Skip to main content
Find a Lawyer
Please enter a legal issue and/or a location
Begin typing to search, use arrow keys to navigate, use enter to select

Find a Lawyer

More Options

Keeping Your Business Data Safe: 5 Tips

By Daniel Taylor, Esq. | Last updated on

You have locks on your doors, and probably an alarm on your building. But do you have the same kind of protections on your business' data?

The debilitating hack of Sony Pictures earlier this month provides the most recent evidence that shoring up cybersecurity safeguards should be a priority for businesses of any size. And with the growing amount of data being stored in the cloud, the ability of hackers to access sensitive customer or financial data may be increased if proper security procedures are not followed.

So what can you do to keep your business' data safe? Here are five tips:

  1. Implement best password practices. Any safeguards on your data are only as strong as the passwords used to bypass them. Not only should you use a unique, complex password, but you should also change your password at least every 90 days.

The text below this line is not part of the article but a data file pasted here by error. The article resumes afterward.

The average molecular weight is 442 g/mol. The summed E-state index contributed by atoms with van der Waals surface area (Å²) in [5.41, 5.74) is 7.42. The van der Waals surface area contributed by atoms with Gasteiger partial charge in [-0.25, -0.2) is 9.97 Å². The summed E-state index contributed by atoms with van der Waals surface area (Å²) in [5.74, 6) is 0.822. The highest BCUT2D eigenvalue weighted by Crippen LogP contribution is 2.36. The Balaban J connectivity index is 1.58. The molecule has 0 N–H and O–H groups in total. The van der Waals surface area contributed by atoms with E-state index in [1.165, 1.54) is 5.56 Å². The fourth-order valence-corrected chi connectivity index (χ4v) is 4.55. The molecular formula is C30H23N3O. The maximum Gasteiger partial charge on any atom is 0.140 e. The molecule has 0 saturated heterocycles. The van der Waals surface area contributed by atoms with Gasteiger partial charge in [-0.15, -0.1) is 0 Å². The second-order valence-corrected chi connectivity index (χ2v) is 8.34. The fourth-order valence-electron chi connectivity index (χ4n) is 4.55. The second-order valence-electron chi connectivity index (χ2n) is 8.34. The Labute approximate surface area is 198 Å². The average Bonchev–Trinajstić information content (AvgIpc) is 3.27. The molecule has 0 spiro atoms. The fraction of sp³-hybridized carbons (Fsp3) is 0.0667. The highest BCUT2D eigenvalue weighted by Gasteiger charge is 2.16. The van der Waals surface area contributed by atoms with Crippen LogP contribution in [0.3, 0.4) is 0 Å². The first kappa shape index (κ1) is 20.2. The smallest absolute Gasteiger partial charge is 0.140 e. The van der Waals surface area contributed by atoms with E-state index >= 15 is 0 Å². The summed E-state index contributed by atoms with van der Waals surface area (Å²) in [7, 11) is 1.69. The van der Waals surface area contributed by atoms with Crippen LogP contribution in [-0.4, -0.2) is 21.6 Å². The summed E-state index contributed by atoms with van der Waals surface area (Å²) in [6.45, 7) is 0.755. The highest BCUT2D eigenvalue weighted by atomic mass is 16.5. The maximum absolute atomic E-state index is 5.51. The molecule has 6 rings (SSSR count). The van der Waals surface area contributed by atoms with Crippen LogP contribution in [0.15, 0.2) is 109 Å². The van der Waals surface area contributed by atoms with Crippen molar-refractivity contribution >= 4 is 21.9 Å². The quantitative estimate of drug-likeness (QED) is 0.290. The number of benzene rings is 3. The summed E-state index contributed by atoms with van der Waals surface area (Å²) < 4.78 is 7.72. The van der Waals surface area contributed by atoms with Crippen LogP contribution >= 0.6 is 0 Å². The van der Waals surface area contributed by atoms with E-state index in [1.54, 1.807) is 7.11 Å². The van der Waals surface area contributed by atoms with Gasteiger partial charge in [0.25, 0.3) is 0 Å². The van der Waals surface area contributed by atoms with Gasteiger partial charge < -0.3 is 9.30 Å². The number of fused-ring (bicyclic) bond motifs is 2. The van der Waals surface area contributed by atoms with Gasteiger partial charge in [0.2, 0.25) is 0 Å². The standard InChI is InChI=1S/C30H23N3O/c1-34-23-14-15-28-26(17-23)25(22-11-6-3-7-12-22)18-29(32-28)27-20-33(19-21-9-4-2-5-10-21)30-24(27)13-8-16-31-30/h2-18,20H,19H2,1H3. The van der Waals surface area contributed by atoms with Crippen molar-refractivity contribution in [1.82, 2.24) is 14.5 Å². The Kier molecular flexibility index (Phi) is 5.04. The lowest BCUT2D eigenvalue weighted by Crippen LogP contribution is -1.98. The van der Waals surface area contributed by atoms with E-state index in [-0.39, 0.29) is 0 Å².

2. Train your employees. Employee email accounts are also a common vulnerability exploited by hackers. Train your employees on how to avoid phishing and other common email ploys. Some employers have even tried phishing their own employees in order to test employee email security practices.
  3. Don't store what you don't need. If your business generates a large amount of customer data, it may be a good idea to parse what needs to be stored and what doesn't, especially if that data includes sensitive information such as social security numbers.
  4. Secure your wireless network. An unsecured wireless network may allow more than just free internet use; it may allow hackers to access troves of sensitive data. Wireless networks should be encrypted and, when possible, firewalled off from more secure wired networks.
  5. Limit physical access. Another overlooked aspect of data security is the physical access provided to non-essential employees or others to devices that contain sensitive data.

Find more legal tips for protecting your business at FindLaw's Learn About the Law section on Small Business Law.

Follow FindLaw for Consumers on Google+.

Related Resources:

Was this helpful?

You Don’t Have To Solve This on Your Own – Get a Lawyer’s Help

Meeting with a lawyer can help you understand your options and how to best protect your rights. Visit our attorney directory to find a lawyer near you who can help.

Or contact an attorney near you:
Copied to clipboard